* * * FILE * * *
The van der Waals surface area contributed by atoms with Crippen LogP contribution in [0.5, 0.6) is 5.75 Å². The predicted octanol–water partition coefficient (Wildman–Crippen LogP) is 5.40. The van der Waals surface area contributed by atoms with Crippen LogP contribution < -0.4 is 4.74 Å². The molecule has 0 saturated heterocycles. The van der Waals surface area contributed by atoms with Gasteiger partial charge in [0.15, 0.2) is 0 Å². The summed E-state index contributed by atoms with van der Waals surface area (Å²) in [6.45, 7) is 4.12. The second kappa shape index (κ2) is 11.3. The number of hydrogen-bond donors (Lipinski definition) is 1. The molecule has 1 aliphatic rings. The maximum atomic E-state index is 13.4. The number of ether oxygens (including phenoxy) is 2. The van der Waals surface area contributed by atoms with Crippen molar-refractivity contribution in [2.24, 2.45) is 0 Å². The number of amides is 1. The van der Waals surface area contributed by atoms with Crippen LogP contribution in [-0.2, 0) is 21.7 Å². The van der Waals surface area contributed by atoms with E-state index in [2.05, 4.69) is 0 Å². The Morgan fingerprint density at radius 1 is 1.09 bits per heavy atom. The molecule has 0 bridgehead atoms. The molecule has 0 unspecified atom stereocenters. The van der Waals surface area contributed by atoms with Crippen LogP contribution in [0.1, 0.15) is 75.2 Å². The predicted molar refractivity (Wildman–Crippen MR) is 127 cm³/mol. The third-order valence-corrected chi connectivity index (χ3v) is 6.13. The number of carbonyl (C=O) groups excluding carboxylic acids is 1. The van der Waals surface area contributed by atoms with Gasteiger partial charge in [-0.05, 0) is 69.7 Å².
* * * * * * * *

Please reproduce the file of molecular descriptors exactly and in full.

The van der Waals surface area contributed by atoms with Crippen LogP contribution in [0.5, 0.6) is 5.75 Å². The predicted octanol–water partition coefficient (Wildman–Crippen LogP) is 5.40. The van der Waals surface area contributed by atoms with Crippen LogP contribution < -0.4 is 4.74 Å². The molecule has 0 saturated heterocycles. The van der Waals surface area contributed by atoms with Gasteiger partial charge in [0.15, 0.2) is 0 Å². The summed E-state index contributed by atoms with van der Waals surface area (Å²) in [6.45, 7) is 4.12. The second kappa shape index (κ2) is 11.3. The number of hydrogen-bond donors (Lipinski definition) is 1. The molecule has 1 aliphatic rings. The maximum atomic E-state index is 13.4. The number of ether oxygens (including phenoxy) is 2. The van der Waals surface area contributed by atoms with Crippen molar-refractivity contribution in [2.24, 2.45) is 0 Å². The number of amides is 1. The van der Waals surface area contributed by atoms with Crippen LogP contribution in [-0.2, 0) is 21.7 Å². The van der Waals surface area contributed by atoms with E-state index in [2.05, 4.69) is 0 Å². The Morgan fingerprint density at radius 1 is 1.09 bits per heavy atom. The molecule has 0 bridgehead atoms. The molecule has 0 unspecified atom stereocenters. The van der Waals surface area contributed by atoms with Crippen LogP contribution in [0.1, 0.15) is 75.2 Å². The predicted molar refractivity (Wildman–Crippen MR) is 127 cm³/mol. The third-order valence-corrected chi connectivity index (χ3v) is 6.13. The number of carbonyl (C=O) groups excluding carboxylic acids is 1. The van der Waals surface area contributed by atoms with Gasteiger partial charge in [-0.05, 0) is 69.7 Å².